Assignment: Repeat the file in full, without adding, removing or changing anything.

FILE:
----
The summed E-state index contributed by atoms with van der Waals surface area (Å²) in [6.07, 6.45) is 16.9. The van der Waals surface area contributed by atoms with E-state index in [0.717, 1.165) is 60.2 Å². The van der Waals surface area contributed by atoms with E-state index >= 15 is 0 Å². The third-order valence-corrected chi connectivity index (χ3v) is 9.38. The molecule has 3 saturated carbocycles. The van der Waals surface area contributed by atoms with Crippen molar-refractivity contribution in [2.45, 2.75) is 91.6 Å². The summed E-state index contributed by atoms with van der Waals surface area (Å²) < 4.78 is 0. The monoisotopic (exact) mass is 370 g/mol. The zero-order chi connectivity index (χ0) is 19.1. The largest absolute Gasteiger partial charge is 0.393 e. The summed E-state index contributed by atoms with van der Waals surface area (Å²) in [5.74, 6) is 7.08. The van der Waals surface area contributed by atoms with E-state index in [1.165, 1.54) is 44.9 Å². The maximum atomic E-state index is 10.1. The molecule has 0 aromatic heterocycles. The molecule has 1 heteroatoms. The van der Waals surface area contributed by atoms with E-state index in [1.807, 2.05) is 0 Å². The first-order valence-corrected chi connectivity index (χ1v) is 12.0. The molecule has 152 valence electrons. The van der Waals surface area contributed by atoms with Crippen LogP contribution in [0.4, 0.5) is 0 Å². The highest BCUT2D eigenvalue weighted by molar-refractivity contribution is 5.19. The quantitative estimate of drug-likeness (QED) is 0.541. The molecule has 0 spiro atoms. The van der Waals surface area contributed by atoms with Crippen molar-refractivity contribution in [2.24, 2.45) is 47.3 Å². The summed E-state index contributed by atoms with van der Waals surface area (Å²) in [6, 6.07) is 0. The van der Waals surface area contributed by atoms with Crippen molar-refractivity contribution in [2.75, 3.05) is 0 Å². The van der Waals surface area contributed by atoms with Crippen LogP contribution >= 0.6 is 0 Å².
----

The summed E-state index contributed by atoms with van der Waals surface area (Å²) in [6.07, 6.45) is 16.9. The van der Waals surface area contributed by atoms with E-state index in [0.717, 1.165) is 60.2 Å². The van der Waals surface area contributed by atoms with E-state index >= 15 is 0 Å². The third-order valence-corrected chi connectivity index (χ3v) is 9.38. The molecule has 3 saturated carbocycles. The van der Waals surface area contributed by atoms with Crippen molar-refractivity contribution in [2.45, 2.75) is 91.6 Å². The summed E-state index contributed by atoms with van der Waals surface area (Å²) < 4.78 is 0. The monoisotopic (exact) mass is 370 g/mol. The zero-order chi connectivity index (χ0) is 19.1. The largest absolute Gasteiger partial charge is 0.393 e. The summed E-state index contributed by atoms with van der Waals surface area (Å²) in [5.74, 6) is 7.08. The van der Waals surface area contributed by atoms with E-state index in [1.165, 1.54) is 44.9 Å². The maximum atomic E-state index is 10.1. The molecule has 0 aromatic heterocycles. The molecule has 1 heteroatoms. The van der Waals surface area contributed by atoms with E-state index in [1.807, 2.05) is 0 Å². The first-order valence-corrected chi connectivity index (χ1v) is 12.0. The molecule has 152 valence electrons. The van der Waals surface area contributed by atoms with Crippen LogP contribution in [0.4, 0.5) is 0 Å². The highest BCUT2D eigenvalue weighted by molar-refractivity contribution is 5.19. The quantitative estimate of drug-likeness (QED) is 0.541. The molecule has 0 spiro atoms. The van der Waals surface area contributed by atoms with Crippen molar-refractivity contribution in [2.24, 2.45) is 47.3 Å². The summed E-state index contributed by atoms with van der Waals surface area (Å²) in [6, 6.07) is 0. The van der Waals surface area contributed by atoms with Crippen molar-refractivity contribution in [2.75, 3.05) is 0 Å². The van der Waals surface area contributed by atoms with Crippen LogP contribution >= 0.6 is 0 Å².